Wednesday, 14 November 2012

[Quick Post] Securing Splunk Free Authentication

Following up on my post earlier about abusing Splunk functionality, one of the issues Splunk administrators face when deploying the Free version is the lack of authentication. I just had a very quick and simple thought for anyone running it on Linux/Unix. I suggest simply that you bind SplunkWeb to localhost only and use SSH tunnels to access it.

It doesn't give you any kind of granularity over permissions within Splunk itself and it's not appropriate for all user types but for systems/IT folk who, in my experience make up a decent percentage of users, it could be a good option. It's likely they already have local OS accounts on the Splunk server anyway.

In order to configure Splunk to listen on localhost only a simple configuration change is required to the following file.


$SPLUNK_HOME is /opt/splunk by default. Uncomment and set the following configuration item as follows:

server.socket_host = localhost

Now restart SplunkWeb:

$SPLUNK_HOME/bin/splunk restart splunkweb

Check that's it listening as you expected using a quick netstat on the Linux box:

$ netstat -an | grep 8000
tcp        0      0*               LISTEN 

Nice. Now we need to SSH to the Splunk server and set up our tunnel. I'll give a quick example using OpenSSH, if you're a Windows user PuTTY is your friend (other Windows SSH clients are available). On *your own* machine execute:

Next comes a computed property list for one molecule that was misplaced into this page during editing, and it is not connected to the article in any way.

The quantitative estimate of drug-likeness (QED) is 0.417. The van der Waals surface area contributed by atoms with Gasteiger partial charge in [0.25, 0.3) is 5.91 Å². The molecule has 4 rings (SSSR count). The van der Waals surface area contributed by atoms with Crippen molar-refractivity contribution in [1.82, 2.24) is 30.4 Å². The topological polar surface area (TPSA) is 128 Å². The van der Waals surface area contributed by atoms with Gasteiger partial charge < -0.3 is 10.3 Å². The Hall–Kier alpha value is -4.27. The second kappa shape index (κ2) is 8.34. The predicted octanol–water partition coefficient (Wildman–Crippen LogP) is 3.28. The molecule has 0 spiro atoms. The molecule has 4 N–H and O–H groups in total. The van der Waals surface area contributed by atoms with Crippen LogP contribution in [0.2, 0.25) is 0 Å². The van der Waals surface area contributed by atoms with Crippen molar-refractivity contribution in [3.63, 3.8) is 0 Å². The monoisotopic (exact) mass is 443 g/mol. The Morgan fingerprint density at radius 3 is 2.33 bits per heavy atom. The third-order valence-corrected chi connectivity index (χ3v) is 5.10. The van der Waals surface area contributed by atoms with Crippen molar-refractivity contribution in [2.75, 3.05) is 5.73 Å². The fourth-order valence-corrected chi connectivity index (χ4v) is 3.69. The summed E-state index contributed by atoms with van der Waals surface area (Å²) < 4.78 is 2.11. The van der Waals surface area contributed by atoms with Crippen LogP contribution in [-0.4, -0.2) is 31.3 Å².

$ ssh -L8000: splunk-linux.local

Authenticate as normal and your local port 8000 is forwarded to on the Splunk server so you can now access your Splunk Free instance by connecting to http://localhost:8000. This at least restricts access to valid users on the Linux server which is a big step up from the default. It's also more restrictive than (though works nicely in combination with) host-based firewalling on the server.


  1. It should also be mentioned that Splunk does not have to be run as root, and changing it is pretty painless:

  2. You're absolutely right and in my first post "With Great Power..." I recommend you run through the Splunk hardening guide which deals with this point too. This was just a quick idea to try and defend against the lack of authentication.